Women in Music: Ariana Grande

Photo courtesy of NME 


Ariana Grande wouldn’t appear to many as a polarizing figure. She seems to be like many other female pop artists: bright, happy and joyful. Her music is a unique style of 90s pop a la Whitney and Mariah mixed with modern femininity. Yet, in her short lifetime of 25 years, she has experienced more hardships than we could ever imagine.

Despite that, she has managed to emerge as a mature, experienced trauma survivor who continues to live her life to the fullest despite the many horrible situations she’s experienced.

Grande has faced several instances of sexism and sexual harassment in her lifetime. In late 2016, she was approached by a male fan who made sexual comments about her to her now ex-boyfriend Mac Miller.

Ariana tweeted, “I am not a piece of meat that a man gets to utilize for his pleasure. I’m an adult human being… I felt like speaking out about this one experience tonight because I know very well that most women know the sensation for being spoken about in an uncomfortable way publicly…”

After tweeting this, she then shot back at users who claimed the man’s comment was a result of the way in which she presented herself in her music videos, specifically mentioning her clothing choices and behavior. “expressing sexuality in art is not an invitation for disrespect !!! just like wearing a short skirt is not asking for assault,” she tweeted.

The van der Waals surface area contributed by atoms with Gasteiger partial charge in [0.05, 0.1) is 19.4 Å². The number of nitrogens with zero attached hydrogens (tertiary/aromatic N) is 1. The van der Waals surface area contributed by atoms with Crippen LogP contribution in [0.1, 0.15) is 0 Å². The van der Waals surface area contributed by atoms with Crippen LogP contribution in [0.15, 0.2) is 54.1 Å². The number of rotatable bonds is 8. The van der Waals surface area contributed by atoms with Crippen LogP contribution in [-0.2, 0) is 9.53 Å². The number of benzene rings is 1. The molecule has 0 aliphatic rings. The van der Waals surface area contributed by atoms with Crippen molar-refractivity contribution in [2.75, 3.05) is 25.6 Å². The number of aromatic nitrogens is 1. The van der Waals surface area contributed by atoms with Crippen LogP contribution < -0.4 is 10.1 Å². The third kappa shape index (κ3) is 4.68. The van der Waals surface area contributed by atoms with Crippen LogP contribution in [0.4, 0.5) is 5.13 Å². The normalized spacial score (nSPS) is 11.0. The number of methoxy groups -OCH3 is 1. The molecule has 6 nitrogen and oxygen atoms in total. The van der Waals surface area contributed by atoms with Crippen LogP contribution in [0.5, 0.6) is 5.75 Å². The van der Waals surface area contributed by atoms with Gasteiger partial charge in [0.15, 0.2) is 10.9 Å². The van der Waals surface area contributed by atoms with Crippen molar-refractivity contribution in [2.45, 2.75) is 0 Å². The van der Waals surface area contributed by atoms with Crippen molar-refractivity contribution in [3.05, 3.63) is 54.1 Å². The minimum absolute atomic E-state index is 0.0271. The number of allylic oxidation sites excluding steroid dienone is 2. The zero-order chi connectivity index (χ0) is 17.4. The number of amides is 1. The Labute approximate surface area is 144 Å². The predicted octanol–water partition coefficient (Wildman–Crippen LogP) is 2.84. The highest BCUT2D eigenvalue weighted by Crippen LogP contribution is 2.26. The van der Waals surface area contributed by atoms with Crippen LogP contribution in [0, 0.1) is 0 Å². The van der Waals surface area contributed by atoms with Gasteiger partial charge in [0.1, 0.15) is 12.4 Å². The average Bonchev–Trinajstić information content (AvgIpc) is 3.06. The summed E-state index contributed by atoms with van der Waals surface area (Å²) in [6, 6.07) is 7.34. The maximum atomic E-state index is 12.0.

Recently, she was groped by the bishop officiating the late Aretha Franklin’s funeral. Despite video evidence confirming both the act in question and Grande’s clear disapproval, focus turned instead to her clothing choice. Many criticized her for wearing a skirt to the funeral and chose to ignore the fact that the bishop touched Grande’s breast without her consent.

Grande has faced other tough situations. On May 22, 2017, her concert was hit by a terrorist attack that killed 22 people and injured 59 more. Following that, she ended her relationship with the late Mac Miller, calling their relationship “toxic.” After their breakup and an incident in which Miller crashed his car into a light pole, a fan tweeted to blame Grande for leaving him and causing the mental break.

Grande responded, “How absurd that you minimize female self-respect and self-worth by saying someone should stay in a toxic relationship because he wrote an album about them… I am not a babysitter or a mother and no woman should feel that they need to be.”

Following Miller’s recent passing, Grande received intense blaming from fans who said that Miller’s death was her fault.

Despite the many tribulations she’s been through, Grande has remained a strong feminist voice in an industry wracked with sexism and sexual harassment/assault issues.

Her newest album, sweetener, once again uplifts woman through both sexual and social empowerment (“God is a woman” and “successful” respectively) and even addresses issues of mental health (“get well soon”). Throughout her career, Grande has advocated on behalf of women, the LGBTQ+ community and the Black community. Even in the face of contempt, hatred and violence, Grande stands up for underprivileged communities and advocates for respect and kindness toward all people. Few other artists can claim such accolades.


By: Trever McKenzie | Online Editor

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